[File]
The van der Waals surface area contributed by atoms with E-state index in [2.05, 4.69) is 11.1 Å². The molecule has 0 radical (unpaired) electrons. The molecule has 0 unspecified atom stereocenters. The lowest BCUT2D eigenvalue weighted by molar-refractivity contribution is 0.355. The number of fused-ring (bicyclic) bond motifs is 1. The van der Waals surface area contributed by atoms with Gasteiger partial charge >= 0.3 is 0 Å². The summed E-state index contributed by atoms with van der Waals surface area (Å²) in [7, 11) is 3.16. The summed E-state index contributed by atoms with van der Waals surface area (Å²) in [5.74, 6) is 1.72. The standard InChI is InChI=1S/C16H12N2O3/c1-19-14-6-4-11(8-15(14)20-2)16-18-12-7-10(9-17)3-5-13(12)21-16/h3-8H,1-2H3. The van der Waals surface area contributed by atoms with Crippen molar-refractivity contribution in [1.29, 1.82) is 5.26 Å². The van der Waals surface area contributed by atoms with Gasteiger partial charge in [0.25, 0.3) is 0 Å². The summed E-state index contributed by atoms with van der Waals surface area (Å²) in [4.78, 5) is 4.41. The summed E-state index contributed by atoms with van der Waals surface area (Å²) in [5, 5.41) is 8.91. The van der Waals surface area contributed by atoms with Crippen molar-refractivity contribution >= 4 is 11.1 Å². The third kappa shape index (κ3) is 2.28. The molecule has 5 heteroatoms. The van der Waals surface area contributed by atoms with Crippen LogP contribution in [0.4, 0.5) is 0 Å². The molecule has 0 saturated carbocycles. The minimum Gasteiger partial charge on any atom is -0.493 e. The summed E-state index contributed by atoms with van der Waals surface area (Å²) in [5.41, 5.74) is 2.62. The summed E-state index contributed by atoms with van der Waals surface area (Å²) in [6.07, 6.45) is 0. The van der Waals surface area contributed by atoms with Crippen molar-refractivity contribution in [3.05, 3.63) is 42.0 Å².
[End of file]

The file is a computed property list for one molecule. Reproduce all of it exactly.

The van der Waals surface area contributed by atoms with E-state index in [2.05, 4.69) is 11.1 Å². The molecule has 0 radical (unpaired) electrons. The molecule has 0 unspecified atom stereocenters. The lowest BCUT2D eigenvalue weighted by molar-refractivity contribution is 0.355. The number of fused-ring (bicyclic) bond motifs is 1. The van der Waals surface area contributed by atoms with Gasteiger partial charge >= 0.3 is 0 Å². The summed E-state index contributed by atoms with van der Waals surface area (Å²) in [7, 11) is 3.16. The summed E-state index contributed by atoms with van der Waals surface area (Å²) in [5.74, 6) is 1.72. The standard InChI is InChI=1S/C16H12N2O3/c1-19-14-6-4-11(8-15(14)20-2)16-18-12-7-10(9-17)3-5-13(12)21-16/h3-8H,1-2H3. The van der Waals surface area contributed by atoms with Crippen molar-refractivity contribution in [1.29, 1.82) is 5.26 Å². The van der Waals surface area contributed by atoms with Gasteiger partial charge in [0.25, 0.3) is 0 Å². The summed E-state index contributed by atoms with van der Waals surface area (Å²) in [4.78, 5) is 4.41. The summed E-state index contributed by atoms with van der Waals surface area (Å²) in [5, 5.41) is 8.91. The van der Waals surface area contributed by atoms with Crippen molar-refractivity contribution >= 4 is 11.1 Å². The third kappa shape index (κ3) is 2.28. The molecule has 5 heteroatoms. The van der Waals surface area contributed by atoms with Crippen LogP contribution in [0.4, 0.5) is 0 Å². The molecule has 0 saturated carbocycles. The minimum Gasteiger partial charge on any atom is -0.493 e. The summed E-state index contributed by atoms with van der Waals surface area (Å²) in [5.41, 5.74) is 2.62. The summed E-state index contributed by atoms with van der Waals surface area (Å²) in [6.07, 6.45) is 0. The van der Waals surface area contributed by atoms with Crippen molar-refractivity contribution in [3.05, 3.63) is 42.0 Å².